Working with an Online Equestrian Coach or Trainer

Working with an Online Equestrian Coach or Trainer

Working with an Online Equestrian Coach or Trainer

Working with an Online Equestrian Coach or Trainer

As equestrians, we may be at the point where we need to face up an uncomfortable truth; ‘normal’ may not be returning for quite a while.  Harsh, but true.  Simply put, I feel that this means that this is as good a time as any to begin settling in and making yourself comfortable with this ‘new normal’.   For now, anyway.

The lives of so many riders have changed dramatically over the course of the past 90 or so days.  Things we took for granted have become coveted luxuries.

Time in the saddle is one of these things for many riders.  For others, it is being able to work with a trainer or instructor in order to keep developing and moving forward.

However, even in the midst of all this uncertainty, there are ways of making it work.  There are resources out there that, up until now, maybe you would have never considered.  You simply didn’t have to!

But, in this ‘new normal’, these once unconventional resources are the very thing that will help you continue to improve and develop your skills as an equestrian.  And, help you to continue to develop your horse as well.

My Experience as an Online Equestrian Coach

I have been training and coaching riders online for seven years now.  Long before Zoom was a household name!  In that time I have discovered a few key areas that determine whether or not someone will benefit from online coaching.  That is what I want to share with you today.

If you are considering working with an online equestrian coach or trainer, see the following points as a checklist…  Check that you are ready to show up in all the areas mentioned and then make your decision based on that.

Q1. Are you Coachable? ☑️

The first point is one that, at face value, most riders will reply something along the lines of ‘Yes, of course, I am” to. However, I want you to dig a little deeper here.   Coachable means that you are open to new suggestions. New or different methods.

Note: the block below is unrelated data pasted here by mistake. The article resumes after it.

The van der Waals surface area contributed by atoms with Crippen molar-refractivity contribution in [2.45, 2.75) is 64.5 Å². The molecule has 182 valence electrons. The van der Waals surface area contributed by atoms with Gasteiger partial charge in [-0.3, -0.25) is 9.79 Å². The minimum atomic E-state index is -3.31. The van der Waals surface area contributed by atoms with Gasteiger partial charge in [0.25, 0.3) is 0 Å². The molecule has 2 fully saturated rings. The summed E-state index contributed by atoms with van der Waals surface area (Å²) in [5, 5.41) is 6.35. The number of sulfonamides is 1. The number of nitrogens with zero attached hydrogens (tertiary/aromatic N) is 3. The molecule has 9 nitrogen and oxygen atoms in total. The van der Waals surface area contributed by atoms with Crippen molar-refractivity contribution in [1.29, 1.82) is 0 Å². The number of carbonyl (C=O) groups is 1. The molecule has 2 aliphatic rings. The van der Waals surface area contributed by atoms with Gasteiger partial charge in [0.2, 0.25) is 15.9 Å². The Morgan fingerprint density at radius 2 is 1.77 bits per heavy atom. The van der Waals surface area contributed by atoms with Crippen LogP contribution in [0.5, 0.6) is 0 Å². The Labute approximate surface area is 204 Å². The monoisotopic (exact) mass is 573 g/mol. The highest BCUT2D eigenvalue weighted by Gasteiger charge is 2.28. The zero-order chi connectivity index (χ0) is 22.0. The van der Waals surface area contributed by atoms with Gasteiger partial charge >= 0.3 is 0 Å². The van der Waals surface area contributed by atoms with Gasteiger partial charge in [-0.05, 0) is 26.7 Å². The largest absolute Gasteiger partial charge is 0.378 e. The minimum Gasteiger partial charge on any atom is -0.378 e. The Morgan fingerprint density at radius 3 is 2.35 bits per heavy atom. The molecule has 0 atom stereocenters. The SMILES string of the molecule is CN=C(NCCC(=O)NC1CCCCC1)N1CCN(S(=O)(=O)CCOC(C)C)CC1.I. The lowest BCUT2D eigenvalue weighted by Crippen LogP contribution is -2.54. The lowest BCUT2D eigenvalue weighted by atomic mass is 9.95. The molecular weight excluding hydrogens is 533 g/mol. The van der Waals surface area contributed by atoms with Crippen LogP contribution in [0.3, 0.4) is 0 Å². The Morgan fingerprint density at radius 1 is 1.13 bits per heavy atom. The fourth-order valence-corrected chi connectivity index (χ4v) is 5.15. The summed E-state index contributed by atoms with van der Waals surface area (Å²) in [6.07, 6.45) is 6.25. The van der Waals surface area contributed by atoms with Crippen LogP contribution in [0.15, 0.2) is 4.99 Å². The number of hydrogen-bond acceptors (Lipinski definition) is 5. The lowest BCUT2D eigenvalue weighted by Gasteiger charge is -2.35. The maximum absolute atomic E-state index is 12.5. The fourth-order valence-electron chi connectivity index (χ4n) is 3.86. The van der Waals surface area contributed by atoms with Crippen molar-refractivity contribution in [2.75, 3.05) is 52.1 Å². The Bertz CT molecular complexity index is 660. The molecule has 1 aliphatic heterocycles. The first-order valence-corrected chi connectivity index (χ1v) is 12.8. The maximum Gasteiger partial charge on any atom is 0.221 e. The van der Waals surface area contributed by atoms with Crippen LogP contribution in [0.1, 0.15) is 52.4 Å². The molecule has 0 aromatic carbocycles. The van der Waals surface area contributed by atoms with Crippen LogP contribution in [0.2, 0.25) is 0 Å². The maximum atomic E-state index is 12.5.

It means that you are open to trying new things in your riding style and method, often things that you may have previously disregarded or not had much success with?

A willingness to learn and be open to new things is essential when working with any trainer or coach.  However, when online it really becomes important because of the lack of in-person contact.  At the end of the day, it comes down to the rider’s commitment to being coached.

It is far easier to continue to inspire someone to keep going when I am in the same arena as that person.  It becomes a lot more difficult virtually.

Q2. Are You Willing to Show up? ☑️

Again, this is a question most riders will automatically say yes to, without giving it a second thought.  However, and again this is from experience, it takes commitment to be consistent virtually!  I have had many experiences over the years where the training session was scheduled.  I jumped on the call; only to be stood up.   The most annoying part of it all is that it usually was because ‘something came up’ in the other person’s day.

A couple of months ago, I found myself in this same situation again.  Stood up.  When we did eventually get in contact with the rider, she had simply over-scheduled herself.  ‘Overly ambitious’ were her words.